Background: Nursing students in Canada are typically enrolled in a four-year bachelor degree program that provides students with the necessary skills and knowledge to enter a highly demanding and challenging workforce. Strong critical thinking, clinical reasoning, and clinical judgment skills are essential skills for safe nursing practice. Therefore, educational institutes and their mentors are mandated to teach and assess these skills. In addition, nursing programs operate under an apprenticeship model, which entails the fulfillment of practical experience during which students are expected to develop and refine their skills in critical thinking, clinical reasoning, and clinical judgment.
Purpose: The purpose of this scoping review of the literature is to assess the available evidence of how higher-level thinking, including critical thinking, clinical reasoning, and clinical judgment are evaluated in undergraduate nursing students in clinical settings.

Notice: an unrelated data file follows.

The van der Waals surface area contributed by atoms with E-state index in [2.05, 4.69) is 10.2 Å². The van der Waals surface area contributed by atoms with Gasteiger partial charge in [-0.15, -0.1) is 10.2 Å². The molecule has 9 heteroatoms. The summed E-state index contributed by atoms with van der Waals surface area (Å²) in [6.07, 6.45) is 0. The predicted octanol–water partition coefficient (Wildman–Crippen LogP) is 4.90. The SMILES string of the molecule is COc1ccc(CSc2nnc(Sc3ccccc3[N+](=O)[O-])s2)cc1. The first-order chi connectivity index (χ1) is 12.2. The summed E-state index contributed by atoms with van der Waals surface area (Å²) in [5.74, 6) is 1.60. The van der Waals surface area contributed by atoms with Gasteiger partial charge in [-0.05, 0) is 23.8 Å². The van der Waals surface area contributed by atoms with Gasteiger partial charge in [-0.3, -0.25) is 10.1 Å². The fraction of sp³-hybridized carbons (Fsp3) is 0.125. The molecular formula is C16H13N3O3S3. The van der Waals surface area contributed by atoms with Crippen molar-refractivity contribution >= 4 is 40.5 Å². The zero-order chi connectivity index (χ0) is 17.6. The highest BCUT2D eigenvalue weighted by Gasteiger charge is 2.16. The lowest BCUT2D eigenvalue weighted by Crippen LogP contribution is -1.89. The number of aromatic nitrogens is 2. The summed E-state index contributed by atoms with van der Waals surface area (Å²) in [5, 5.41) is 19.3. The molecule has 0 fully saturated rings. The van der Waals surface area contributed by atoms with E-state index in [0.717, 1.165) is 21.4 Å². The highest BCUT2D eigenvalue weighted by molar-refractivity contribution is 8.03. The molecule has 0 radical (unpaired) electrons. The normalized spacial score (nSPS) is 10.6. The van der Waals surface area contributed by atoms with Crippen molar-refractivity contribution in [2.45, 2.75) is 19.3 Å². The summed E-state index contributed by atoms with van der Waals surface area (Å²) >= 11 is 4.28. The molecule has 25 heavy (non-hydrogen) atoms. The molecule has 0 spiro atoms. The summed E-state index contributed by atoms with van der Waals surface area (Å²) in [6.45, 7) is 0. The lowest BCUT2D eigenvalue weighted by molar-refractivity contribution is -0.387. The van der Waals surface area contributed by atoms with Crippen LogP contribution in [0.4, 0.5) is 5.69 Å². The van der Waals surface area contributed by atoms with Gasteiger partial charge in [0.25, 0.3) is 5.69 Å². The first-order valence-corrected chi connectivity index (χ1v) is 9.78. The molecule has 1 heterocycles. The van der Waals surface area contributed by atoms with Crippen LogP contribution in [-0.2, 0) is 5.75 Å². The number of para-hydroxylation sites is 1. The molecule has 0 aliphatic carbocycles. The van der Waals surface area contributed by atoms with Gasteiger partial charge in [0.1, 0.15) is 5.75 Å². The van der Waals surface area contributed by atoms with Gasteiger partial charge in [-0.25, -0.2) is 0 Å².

Methods: The inclusion criteria consisted of quantitative research articles published in the last 10 years. Search databases accessed included CINAHL Plus (EBSCO), Medline, and PubMed.
Results: Seven articles that fit the inclusion criteria became the focus of this scoping review. Four tools to evaluate higher-thinking processes in clinical settings were located and scrutinized: Lasater Clinical Judgment Rubric (LCJR), Script Concordance Testing, and Yoon's Critical Thinking Disposition Instrument. Relevance to practice: The scoping review will provide direction and contextualize future studies that focus on the appraisal of nursing students' critical thinking, clinical reasoning, and clinical judgment in clinical settings.
Keywords: and clinical judgment; clinical reasoning; critical thinking; scoping review.
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